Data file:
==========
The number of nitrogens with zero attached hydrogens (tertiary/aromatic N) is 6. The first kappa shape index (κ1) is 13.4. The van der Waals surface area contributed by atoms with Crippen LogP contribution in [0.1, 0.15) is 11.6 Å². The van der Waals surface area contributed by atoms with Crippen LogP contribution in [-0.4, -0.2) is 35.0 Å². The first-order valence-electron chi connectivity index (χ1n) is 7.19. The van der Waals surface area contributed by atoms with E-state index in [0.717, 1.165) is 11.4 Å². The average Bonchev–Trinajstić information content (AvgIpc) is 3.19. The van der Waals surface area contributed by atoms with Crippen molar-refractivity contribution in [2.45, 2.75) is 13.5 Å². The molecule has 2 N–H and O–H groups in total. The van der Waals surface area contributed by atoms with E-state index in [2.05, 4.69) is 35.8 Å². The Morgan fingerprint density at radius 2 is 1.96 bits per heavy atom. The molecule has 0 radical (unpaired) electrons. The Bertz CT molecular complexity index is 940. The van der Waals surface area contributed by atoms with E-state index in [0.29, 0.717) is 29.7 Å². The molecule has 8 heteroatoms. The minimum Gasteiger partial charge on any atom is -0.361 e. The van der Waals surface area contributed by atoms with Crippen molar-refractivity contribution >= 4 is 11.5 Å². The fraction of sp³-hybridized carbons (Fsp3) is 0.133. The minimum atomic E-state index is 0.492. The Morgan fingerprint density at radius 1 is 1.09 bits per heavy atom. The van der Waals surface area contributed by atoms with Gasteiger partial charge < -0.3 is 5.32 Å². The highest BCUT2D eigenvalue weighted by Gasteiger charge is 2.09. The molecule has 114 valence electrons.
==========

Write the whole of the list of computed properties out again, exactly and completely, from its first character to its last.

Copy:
The number of nitrogens with zero attached hydrogens (tertiary/aromatic N) is 6. The first kappa shape index (κ1) is 13.4. The van der Waals surface area contributed by atoms with Crippen LogP contribution in [0.1, 0.15) is 11.6 Å². The van der Waals surface area contributed by atoms with Crippen LogP contribution in [-0.4, -0.2) is 35.0 Å². The first-order valence-electron chi connectivity index (χ1n) is 7.19. The van der Waals surface area contributed by atoms with E-state index in [0.717, 1.165) is 11.4 Å². The average Bonchev–Trinajstić information content (AvgIpc) is 3.19. The van der Waals surface area contributed by atoms with Crippen molar-refractivity contribution in [2.45, 2.75) is 13.5 Å². The molecule has 2 N–H and O–H groups in total. The van der Waals surface area contributed by atoms with E-state index in [2.05, 4.69) is 35.8 Å². The Morgan fingerprint density at radius 2 is 1.96 bits per heavy atom. The molecule has 0 radical (unpaired) electrons. The Bertz CT molecular complexity index is 940. The van der Waals surface area contributed by atoms with E-state index in [0.29, 0.717) is 29.7 Å². The molecule has 8 heteroatoms. The minimum Gasteiger partial charge on any atom is -0.361 e. The van der Waals surface area contributed by atoms with Crippen molar-refractivity contribution >= 4 is 11.5 Å². The fraction of sp³-hybridized carbons (Fsp3) is 0.133. The minimum atomic E-state index is 0.492. The Morgan fingerprint density at radius 1 is 1.09 bits per heavy atom. The van der Waals surface area contributed by atoms with Gasteiger partial charge < -0.3 is 5.32 Å². The highest BCUT2D eigenvalue weighted by Gasteiger charge is 2.09. The molecule has 114 valence electrons.